Regional variations[edit]

A chicken pie

The Natchitoches meat pie is one of the official state foods of the US state of Louisiana. Natchitoches is a town in Louisiana, the name is pronounced Nack-a-tish.[12] Meat pies are not common in most US cuisine, in contrast to the popular pot pies, though the distinction isn't very well defined.

Latin American meat empanadas may be pies or more often pasties; different pastry shells and fillings are used, and they may be baked or fried. Empanadas usually contain lots of onion and green or red pepper, in combination with meat or fish. Empanada dough takes many forms, from those made with cornmeal to puff pastry.[13] Ground beef with olives, fried egg, pulled pork, diced steak, even cheese and salami are used in Chile, Argentina, Bolivia, Colombia, Ecuador, Puerto Rico and Peru for example.

Other well known varieties of meat pie include British meat pies, French-Canadian meat pie, and the Australia and NZ meat pie. An Irish meat pie is the Steak and Guinness Pie which consists of Round steak with Guinness Stout Beer, bacon, and onions. It is served with potato chips and vegetables and is very popular in Irish Pubs in Australia. In both Australia and New Zealand, the meat pie is a common convenience food often found in petrol stations and convenience stores and in New Zealand was once sold in a chain of fast-food restaurants.

The Nigerian "meat pie" is similar to the Jamaican beef patty. It can be baked or fried, and the filling can be almost anything from corned beef (the most widely used) to just onions and tomatoes.

Middle Eastern meat pies are called sfiha and contain ground beef, olive oil, plain yogurt, tahini, allspice, onion, tomatoes and pine nuts. Greek meat pies are called kreatopita and contain ground beef, onions and feta cheese. The filling for kreatopita is wrapped in phyllo dough. Indian meat pies are called samosa and usually contain peas, spiced potatoes, coriander, lentils, or ground beef or chicken and are often served with chutney.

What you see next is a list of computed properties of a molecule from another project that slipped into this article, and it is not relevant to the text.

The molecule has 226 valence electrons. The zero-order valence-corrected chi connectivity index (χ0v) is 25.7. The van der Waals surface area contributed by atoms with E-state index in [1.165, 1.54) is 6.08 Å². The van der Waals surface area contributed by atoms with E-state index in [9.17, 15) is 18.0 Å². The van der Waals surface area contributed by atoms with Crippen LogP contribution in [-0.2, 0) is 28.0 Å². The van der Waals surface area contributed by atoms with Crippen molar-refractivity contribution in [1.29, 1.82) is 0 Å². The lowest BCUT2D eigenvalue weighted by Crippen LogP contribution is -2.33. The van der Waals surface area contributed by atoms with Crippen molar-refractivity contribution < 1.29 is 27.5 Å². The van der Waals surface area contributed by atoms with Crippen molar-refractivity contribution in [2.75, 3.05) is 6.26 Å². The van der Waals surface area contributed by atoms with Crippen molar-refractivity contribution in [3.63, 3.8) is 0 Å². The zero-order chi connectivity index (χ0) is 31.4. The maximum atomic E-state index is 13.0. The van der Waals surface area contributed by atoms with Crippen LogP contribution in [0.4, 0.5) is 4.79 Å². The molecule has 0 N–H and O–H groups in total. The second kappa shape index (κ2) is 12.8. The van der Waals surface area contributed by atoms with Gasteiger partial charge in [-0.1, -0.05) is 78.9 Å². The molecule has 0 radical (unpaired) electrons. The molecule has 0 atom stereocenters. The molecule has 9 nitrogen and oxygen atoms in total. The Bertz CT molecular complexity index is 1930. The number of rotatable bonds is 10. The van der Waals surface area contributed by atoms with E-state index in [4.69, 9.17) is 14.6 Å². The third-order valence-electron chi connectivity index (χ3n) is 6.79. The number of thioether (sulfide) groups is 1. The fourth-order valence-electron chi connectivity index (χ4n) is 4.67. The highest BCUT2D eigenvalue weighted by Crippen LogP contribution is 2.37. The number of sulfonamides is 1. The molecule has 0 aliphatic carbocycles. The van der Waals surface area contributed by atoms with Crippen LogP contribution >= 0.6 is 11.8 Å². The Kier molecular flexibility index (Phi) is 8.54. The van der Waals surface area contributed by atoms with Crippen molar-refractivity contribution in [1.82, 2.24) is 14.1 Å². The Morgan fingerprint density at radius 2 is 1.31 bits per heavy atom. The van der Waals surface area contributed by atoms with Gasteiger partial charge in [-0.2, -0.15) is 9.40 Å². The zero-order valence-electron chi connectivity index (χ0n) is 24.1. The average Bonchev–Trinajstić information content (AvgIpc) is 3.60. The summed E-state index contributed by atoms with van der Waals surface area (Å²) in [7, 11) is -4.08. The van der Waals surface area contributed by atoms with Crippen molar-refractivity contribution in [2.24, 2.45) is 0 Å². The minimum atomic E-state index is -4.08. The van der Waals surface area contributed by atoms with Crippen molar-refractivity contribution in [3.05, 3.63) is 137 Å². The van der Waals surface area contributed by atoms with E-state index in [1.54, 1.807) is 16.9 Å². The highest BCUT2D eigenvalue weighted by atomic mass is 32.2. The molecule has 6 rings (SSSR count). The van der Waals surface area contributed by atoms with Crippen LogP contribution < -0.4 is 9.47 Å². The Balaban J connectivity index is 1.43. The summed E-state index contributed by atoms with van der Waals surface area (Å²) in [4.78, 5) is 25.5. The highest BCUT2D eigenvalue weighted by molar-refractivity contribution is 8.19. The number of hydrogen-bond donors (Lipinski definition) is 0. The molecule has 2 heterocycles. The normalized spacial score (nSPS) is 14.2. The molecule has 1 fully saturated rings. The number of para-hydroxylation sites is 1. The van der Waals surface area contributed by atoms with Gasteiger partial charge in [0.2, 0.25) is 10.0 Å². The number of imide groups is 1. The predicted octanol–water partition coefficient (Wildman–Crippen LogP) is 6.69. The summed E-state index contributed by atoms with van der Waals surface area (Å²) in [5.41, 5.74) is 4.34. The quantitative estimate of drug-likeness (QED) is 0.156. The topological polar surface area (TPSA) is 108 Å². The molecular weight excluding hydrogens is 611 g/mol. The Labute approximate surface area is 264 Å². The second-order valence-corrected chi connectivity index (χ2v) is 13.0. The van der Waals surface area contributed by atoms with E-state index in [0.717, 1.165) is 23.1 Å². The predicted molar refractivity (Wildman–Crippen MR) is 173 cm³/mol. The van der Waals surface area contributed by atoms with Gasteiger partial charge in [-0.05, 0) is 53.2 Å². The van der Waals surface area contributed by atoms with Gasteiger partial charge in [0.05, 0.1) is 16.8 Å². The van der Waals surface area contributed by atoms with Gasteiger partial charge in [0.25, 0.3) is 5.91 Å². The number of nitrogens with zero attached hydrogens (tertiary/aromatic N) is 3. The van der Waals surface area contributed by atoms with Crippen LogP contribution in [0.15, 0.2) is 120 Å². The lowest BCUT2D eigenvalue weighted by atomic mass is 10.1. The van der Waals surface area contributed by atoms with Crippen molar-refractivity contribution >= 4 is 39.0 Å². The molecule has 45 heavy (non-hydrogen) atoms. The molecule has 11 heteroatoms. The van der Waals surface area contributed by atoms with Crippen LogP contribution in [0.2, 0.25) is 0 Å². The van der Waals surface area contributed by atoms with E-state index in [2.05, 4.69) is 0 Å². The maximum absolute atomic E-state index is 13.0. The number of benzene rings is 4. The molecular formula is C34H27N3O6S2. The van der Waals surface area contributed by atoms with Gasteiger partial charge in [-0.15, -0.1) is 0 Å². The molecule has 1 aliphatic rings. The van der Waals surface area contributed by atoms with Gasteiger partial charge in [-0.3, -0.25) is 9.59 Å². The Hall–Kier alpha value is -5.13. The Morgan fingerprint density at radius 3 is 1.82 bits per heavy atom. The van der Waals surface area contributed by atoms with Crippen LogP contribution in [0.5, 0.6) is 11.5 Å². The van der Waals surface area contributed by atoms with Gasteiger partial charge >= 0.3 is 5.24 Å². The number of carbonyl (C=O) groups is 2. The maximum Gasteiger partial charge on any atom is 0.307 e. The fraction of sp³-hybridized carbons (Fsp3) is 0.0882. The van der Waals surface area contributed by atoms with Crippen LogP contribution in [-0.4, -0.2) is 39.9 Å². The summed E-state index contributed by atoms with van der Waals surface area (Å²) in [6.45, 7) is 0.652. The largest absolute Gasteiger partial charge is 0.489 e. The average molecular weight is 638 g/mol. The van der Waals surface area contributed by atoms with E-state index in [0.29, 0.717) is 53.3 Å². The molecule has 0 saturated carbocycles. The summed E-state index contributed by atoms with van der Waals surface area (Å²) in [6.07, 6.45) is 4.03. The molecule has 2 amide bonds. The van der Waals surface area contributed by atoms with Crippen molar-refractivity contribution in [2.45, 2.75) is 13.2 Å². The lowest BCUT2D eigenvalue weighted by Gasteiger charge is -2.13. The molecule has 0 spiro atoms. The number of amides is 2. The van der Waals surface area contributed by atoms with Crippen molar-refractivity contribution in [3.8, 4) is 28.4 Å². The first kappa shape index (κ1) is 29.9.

See also[edit]

References[edit]

  1. ^ "Pies, History of Pies." What's Cooking America. N.p., n.d. Web. 22 Mar. 2011.
  2. ^ "Food Timeline: history notes-pie & pastry." Food Timeline: food history & vintage recipes . N.p., n.d. Web. 5 Apr. 2011.
  3. ^ "Food Timeline: history notes-pie & pastry." Food Timeline: food history & vintage recipes . N.p., n.d. Web. 5 Apr. 2011.
  4. ^ "A Brief History of Pie - TIME." Breaking News, Analysis, Politics, Blogs, News Photos, Video, Tech Reviews - TIME.com. N.p., n.d. Web. 22 Mar. 2011.
  5. ^ "Food Timeline: history notes-pie & pastry." Food Timeline: food history & vintage recipes . N.p., n.d. Web. 5 Apr. 2011.
  6. ^ "A Brief History of Pie - TIME." Breaking News, Analysis, Politics, Blogs, News Photos, Video, Tech Reviews - TIME.com. N.p., n.d. Web. 22 Mar. 2011.
  7. ^ "pie - word origin, history, and etymology." Word-Origins.com a History and Etymology of Words. N.p., n.d. Web. 22 Mar. 2011.[dead link]
  8. ^ "magpie - word origin, history, and etymology." Word-Origins.com a History and Etymology of Words. N.p., n.d. Web. 22 Mar. 2011.[dead link]
  9. ^ "Food Timeline: history notes-pie & pastry." Food Timeline: food history & vintage recipes . N.p., n.d. Web. 5 Apr. 2011.
  10. ^ "Food Timeline: history notes-pie & pastry." Food Timeline: food history & vintage recipes . N.p., n.d. Web. 5 Apr. 2011.
  11. ^ "A Brief History of Pie - TIME." Breaking News, Analysis, Politics, Blogs, News Photos, Video, Tech Reviews - TIME.com. N.p., n.d. Web. 22 Mar. 2011.
  12. ^ Clairborne, Craig (May 5, 1982). "Turnovers: A Dish With an International Heritage". New York Times. 
  13. ^ Casas, Penelope (1982). The Foods and Wines of Spain. New York: Alfred A. Knopf. p. 52. ISBN 978-0-394-51348-5. 

Further reading[edit]

  • Sweeney Todd: The Demon Barber of Fleet Street edited by Robert Mack (2007). Oxford University Press. ISBN 0-19-922933-3